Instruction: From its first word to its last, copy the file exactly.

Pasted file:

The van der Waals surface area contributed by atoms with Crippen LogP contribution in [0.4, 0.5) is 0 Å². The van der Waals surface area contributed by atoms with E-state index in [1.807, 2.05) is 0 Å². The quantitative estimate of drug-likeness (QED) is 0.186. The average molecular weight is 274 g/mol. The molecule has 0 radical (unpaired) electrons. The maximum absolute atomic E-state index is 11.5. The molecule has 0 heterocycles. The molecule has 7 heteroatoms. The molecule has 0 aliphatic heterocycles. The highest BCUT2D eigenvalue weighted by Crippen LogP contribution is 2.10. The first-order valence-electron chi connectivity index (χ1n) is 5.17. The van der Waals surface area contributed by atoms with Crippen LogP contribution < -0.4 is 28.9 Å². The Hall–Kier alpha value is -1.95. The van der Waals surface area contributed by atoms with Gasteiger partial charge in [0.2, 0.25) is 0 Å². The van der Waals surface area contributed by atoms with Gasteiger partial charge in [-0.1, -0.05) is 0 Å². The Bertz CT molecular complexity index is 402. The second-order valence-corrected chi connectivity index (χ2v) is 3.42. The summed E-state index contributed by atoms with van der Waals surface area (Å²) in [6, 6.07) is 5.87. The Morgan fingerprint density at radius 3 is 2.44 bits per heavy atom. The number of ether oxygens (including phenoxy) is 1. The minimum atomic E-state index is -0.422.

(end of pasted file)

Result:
The van der Waals surface area contributed by atoms with Crippen LogP contribution in [0.4, 0.5) is 0 Å². The van der Waals surface area contributed by atoms with E-state index in [1.807, 2.05) is 0 Å². The quantitative estimate of drug-likeness (QED) is 0.186. The average molecular weight is 274 g/mol. The molecule has 0 radical (unpaired) electrons. The maximum absolute atomic E-state index is 11.5. The molecule has 0 heterocycles. The molecule has 7 heteroatoms. The molecule has 0 aliphatic heterocycles. The highest BCUT2D eigenvalue weighted by Crippen LogP contribution is 2.10. The first-order valence-electron chi connectivity index (χ1n) is 5.17. The van der Waals surface area contributed by atoms with Crippen LogP contribution < -0.4 is 28.9 Å². The Hall–Kier alpha value is -1.95. The van der Waals surface area contributed by atoms with Gasteiger partial charge in [0.2, 0.25) is 0 Å². The van der Waals surface area contributed by atoms with Gasteiger partial charge in [-0.1, -0.05) is 0 Å². The Bertz CT molecular complexity index is 402. The second-order valence-corrected chi connectivity index (χ2v) is 3.42. The summed E-state index contributed by atoms with van der Waals surface area (Å²) in [6, 6.07) is 5.87. The Morgan fingerprint density at radius 3 is 2.44 bits per heavy atom. The number of ether oxygens (including phenoxy) is 1. The minimum atomic E-state index is -0.422.